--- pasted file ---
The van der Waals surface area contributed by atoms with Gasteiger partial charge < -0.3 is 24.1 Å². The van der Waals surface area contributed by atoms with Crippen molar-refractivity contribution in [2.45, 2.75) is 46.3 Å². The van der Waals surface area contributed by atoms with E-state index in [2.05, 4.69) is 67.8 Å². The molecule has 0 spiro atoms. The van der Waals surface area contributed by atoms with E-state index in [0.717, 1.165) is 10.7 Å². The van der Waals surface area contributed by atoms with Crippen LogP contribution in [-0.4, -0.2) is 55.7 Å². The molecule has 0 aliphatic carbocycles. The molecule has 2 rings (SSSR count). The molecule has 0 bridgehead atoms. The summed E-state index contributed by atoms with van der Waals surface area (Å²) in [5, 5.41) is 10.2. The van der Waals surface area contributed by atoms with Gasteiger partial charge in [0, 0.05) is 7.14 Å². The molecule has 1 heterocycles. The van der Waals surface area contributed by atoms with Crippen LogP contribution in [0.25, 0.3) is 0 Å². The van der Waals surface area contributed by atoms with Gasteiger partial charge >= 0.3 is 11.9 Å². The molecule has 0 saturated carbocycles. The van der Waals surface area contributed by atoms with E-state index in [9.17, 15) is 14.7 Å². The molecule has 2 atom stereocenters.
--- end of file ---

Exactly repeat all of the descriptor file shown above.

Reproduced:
The van der Waals surface area contributed by atoms with Gasteiger partial charge < -0.3 is 24.1 Å². The van der Waals surface area contributed by atoms with Crippen molar-refractivity contribution in [2.45, 2.75) is 46.3 Å². The van der Waals surface area contributed by atoms with E-state index in [2.05, 4.69) is 67.8 Å². The molecule has 0 spiro atoms. The van der Waals surface area contributed by atoms with E-state index in [0.717, 1.165) is 10.7 Å². The van der Waals surface area contributed by atoms with Crippen LogP contribution in [-0.4, -0.2) is 55.7 Å². The molecule has 0 aliphatic carbocycles. The molecule has 2 rings (SSSR count). The molecule has 0 bridgehead atoms. The summed E-state index contributed by atoms with van der Waals surface area (Å²) in [5, 5.41) is 10.2. The van der Waals surface area contributed by atoms with Gasteiger partial charge in [0, 0.05) is 7.14 Å². The molecule has 1 heterocycles. The van der Waals surface area contributed by atoms with Crippen LogP contribution in [0.25, 0.3) is 0 Å². The van der Waals surface area contributed by atoms with Gasteiger partial charge >= 0.3 is 11.9 Å². The molecule has 0 saturated carbocycles. The van der Waals surface area contributed by atoms with E-state index in [9.17, 15) is 14.7 Å². The molecule has 2 atom stereocenters.